Your volunteers are key to what you do. Make sure you let them know this, every chance you get. One of your first opportunities is the welcome letter in your volunteer handbook. The welcome letter is your earliest “opportunity to create an inviting environment for your volunteers and to explain their critical role in the fulfillment of your mission.” 
Why write a welcome letter?
A volunteer welcome letter serves the following functions: 
- Reinforces your commitment to your new volunteer and makes them feel valued. Volunteer recognition, one of the most important parts of retention, starts now.
- Reiterates details of service, such as start date and time, dress code, and any other things the volunteer needs to know, such as where to park or what is the best bus to take to your office. This saves your volunteer some feelings of insecurity, and maximizes their chance of being successful right off the bat.
- Informs your volunteers of any necessary screening procedures prior to beginning work, such as a criminal background check, security clearance, or language competency test.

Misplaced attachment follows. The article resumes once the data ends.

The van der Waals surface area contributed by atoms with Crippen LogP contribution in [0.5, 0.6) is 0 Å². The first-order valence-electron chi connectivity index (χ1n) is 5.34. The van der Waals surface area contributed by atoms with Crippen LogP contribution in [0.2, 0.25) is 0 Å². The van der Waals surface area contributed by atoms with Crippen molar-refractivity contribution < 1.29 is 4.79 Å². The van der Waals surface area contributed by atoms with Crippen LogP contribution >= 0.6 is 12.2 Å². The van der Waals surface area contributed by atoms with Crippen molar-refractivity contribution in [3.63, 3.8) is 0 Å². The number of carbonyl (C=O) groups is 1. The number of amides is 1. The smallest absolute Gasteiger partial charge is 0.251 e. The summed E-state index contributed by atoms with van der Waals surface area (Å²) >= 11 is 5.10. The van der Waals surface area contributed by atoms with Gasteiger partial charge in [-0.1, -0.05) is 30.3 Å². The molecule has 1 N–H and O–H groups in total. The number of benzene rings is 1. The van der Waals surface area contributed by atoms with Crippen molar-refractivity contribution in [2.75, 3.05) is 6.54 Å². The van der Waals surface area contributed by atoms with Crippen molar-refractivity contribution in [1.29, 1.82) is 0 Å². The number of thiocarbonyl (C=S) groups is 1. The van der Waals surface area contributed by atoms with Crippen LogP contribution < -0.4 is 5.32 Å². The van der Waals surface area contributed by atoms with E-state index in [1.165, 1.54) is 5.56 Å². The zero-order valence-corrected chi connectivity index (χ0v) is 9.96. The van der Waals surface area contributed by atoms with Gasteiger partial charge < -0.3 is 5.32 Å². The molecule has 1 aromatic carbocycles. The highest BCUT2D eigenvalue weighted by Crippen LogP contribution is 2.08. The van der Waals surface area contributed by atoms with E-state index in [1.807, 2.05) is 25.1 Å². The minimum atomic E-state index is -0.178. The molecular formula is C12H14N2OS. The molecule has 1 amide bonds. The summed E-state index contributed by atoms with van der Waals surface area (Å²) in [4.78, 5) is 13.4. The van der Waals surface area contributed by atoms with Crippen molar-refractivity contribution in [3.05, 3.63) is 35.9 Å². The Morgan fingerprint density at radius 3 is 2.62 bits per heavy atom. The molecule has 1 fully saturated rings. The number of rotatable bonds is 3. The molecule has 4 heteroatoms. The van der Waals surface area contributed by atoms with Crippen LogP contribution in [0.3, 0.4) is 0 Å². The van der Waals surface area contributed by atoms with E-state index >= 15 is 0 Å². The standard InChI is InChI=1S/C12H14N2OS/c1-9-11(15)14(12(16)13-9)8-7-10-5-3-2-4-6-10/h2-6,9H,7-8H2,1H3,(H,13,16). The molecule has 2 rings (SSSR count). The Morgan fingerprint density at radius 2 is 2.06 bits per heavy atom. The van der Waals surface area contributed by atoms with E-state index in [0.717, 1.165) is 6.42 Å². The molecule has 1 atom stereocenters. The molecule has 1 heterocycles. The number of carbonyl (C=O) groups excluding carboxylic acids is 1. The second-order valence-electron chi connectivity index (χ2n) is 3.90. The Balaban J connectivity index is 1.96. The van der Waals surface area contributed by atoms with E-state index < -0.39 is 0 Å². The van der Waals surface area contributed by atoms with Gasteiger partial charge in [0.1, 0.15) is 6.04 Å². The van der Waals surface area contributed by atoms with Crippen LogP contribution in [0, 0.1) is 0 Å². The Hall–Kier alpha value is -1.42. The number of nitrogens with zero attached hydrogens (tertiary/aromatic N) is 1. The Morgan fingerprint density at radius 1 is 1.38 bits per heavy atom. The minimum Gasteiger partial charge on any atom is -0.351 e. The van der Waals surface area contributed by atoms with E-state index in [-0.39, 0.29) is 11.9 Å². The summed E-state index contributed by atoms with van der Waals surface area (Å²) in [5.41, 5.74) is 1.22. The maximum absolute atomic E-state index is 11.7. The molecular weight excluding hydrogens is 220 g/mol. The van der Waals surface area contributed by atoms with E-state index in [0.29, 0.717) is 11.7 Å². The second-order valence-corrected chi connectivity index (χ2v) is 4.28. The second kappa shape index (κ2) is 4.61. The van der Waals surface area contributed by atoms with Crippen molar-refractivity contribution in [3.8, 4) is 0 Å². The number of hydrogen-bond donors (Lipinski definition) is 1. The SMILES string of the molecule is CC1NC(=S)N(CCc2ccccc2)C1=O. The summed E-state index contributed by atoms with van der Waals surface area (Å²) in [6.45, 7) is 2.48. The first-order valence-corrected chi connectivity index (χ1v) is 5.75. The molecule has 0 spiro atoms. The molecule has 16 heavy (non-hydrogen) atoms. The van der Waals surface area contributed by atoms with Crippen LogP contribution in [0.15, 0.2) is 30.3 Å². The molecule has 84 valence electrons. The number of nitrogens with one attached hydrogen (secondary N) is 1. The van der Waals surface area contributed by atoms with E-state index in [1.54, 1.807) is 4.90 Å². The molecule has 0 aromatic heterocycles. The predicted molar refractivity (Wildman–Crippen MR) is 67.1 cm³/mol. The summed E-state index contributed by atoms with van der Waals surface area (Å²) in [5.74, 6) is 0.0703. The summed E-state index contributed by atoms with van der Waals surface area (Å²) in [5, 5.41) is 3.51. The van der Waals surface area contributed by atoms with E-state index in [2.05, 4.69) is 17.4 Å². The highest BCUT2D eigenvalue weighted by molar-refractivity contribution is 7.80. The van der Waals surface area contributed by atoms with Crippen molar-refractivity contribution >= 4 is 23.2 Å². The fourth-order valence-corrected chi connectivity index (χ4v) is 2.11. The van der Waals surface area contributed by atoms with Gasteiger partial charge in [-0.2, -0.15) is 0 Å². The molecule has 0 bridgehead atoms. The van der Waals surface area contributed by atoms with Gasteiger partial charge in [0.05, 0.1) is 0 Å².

- This could give you a chance to send, in advance, some of the paperwork associated with the volunteer’s service with you, such as emergency contact sheet, confidentiality policy to sign, photo consent, etc. Sending these forms in advance gives them a chance to go through them at leisure, perhaps with a spouse, and helps them to get down to work more quickly once they have walked through your door on their first day.
- Sends the message that you are organized, trustworthy, welcoming, and prepared.
How should I write a welcome letter?
Here are some tips to write a great welcome letter: 
- Keep it short. A half page is ideal; definitely keep it under a page. Other forms can be included as attachments to the email, or enclosures in the envelope if you send it old-school.
- Use plain language.
- Consider having this signed by your Executive Director or a member of the Board. This sends the message to your volunteers that volunteerism is supported right from the top.
- Technology tip: most of the content of your letter will be common to all volunteers. Keep your boilerplate letter on file, and use MS Word’s Mail Merge function to personalize the letters for each volunteer. Learn how to use MS Word at our upcoming workshop in August or December.
Here are some sample welcome letters to give you some more ideas:
Volunteer Ottawa will soon be hosting Write your Volunteer Handbook 201, a hands-on opportunity to write the first draft of your handbook, or update your existing one, with a group of your peers and under the expert guidance of a seasoned volunteer management professional. Bring your laptop and information about your organization’s policies and procedures.
Click here to register Thursday, September 21, 2017. 9:00 a.m. to 12:00 p.m.
Why write a volunteer handbook?
What should you include in a volunteer handbook? Part 1
What should you include in a volunteer handbook? Part 2